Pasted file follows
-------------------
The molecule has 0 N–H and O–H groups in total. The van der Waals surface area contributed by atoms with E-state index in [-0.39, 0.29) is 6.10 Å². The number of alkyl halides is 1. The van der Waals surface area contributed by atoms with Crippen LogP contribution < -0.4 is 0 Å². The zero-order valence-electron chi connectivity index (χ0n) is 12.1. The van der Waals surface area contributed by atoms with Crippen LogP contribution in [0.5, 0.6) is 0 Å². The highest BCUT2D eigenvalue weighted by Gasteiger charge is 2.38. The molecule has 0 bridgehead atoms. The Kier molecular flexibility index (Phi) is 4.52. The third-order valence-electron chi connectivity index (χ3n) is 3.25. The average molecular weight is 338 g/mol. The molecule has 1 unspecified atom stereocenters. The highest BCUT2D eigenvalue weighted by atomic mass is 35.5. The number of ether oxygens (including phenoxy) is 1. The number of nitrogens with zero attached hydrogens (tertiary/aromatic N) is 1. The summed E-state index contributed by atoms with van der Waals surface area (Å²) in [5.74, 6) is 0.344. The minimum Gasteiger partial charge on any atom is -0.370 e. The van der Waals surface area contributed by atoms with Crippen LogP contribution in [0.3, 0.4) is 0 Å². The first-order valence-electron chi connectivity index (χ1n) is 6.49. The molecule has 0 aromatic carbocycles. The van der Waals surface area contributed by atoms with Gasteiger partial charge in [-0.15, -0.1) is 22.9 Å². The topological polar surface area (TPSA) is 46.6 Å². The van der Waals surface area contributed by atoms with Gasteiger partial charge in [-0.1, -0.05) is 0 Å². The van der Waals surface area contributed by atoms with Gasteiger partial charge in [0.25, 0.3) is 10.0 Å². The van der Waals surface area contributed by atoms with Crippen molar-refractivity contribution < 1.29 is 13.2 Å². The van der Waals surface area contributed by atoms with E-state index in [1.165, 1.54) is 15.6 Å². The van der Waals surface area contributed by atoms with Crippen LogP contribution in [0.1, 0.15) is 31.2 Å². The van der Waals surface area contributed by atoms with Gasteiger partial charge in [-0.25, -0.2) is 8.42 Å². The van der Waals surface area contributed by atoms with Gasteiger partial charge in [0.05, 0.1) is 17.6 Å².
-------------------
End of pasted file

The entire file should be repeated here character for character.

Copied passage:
The molecule has 0 N–H and O–H groups in total. The van der Waals surface area contributed by atoms with E-state index in [-0.39, 0.29) is 6.10 Å². The number of alkyl halides is 1. The van der Waals surface area contributed by atoms with Crippen LogP contribution < -0.4 is 0 Å². The zero-order valence-electron chi connectivity index (χ0n) is 12.1. The van der Waals surface area contributed by atoms with Crippen LogP contribution in [0.5, 0.6) is 0 Å². The highest BCUT2D eigenvalue weighted by Gasteiger charge is 2.38. The molecule has 0 bridgehead atoms. The Kier molecular flexibility index (Phi) is 4.52. The third-order valence-electron chi connectivity index (χ3n) is 3.25. The average molecular weight is 338 g/mol. The molecule has 1 unspecified atom stereocenters. The highest BCUT2D eigenvalue weighted by atomic mass is 35.5. The number of ether oxygens (including phenoxy) is 1. The number of nitrogens with zero attached hydrogens (tertiary/aromatic N) is 1. The summed E-state index contributed by atoms with van der Waals surface area (Å²) in [5.74, 6) is 0.344. The minimum Gasteiger partial charge on any atom is -0.370 e. The van der Waals surface area contributed by atoms with Crippen LogP contribution in [0.3, 0.4) is 0 Å². The first-order valence-electron chi connectivity index (χ1n) is 6.49. The molecule has 0 aromatic carbocycles. The van der Waals surface area contributed by atoms with Gasteiger partial charge in [-0.15, -0.1) is 22.9 Å². The topological polar surface area (TPSA) is 46.6 Å². The van der Waals surface area contributed by atoms with Gasteiger partial charge in [-0.1, -0.05) is 0 Å². The van der Waals surface area contributed by atoms with Gasteiger partial charge in [0.25, 0.3) is 10.0 Å². The van der Waals surface area contributed by atoms with Crippen molar-refractivity contribution < 1.29 is 13.2 Å². The van der Waals surface area contributed by atoms with E-state index in [1.165, 1.54) is 15.6 Å². The van der Waals surface area contributed by atoms with Crippen LogP contribution in [0.1, 0.15) is 31.2 Å². The van der Waals surface area contributed by atoms with Gasteiger partial charge in [-0.25, -0.2) is 8.42 Å². The van der Waals surface area contributed by atoms with Gasteiger partial charge in [0.05, 0.1) is 17.6 Å².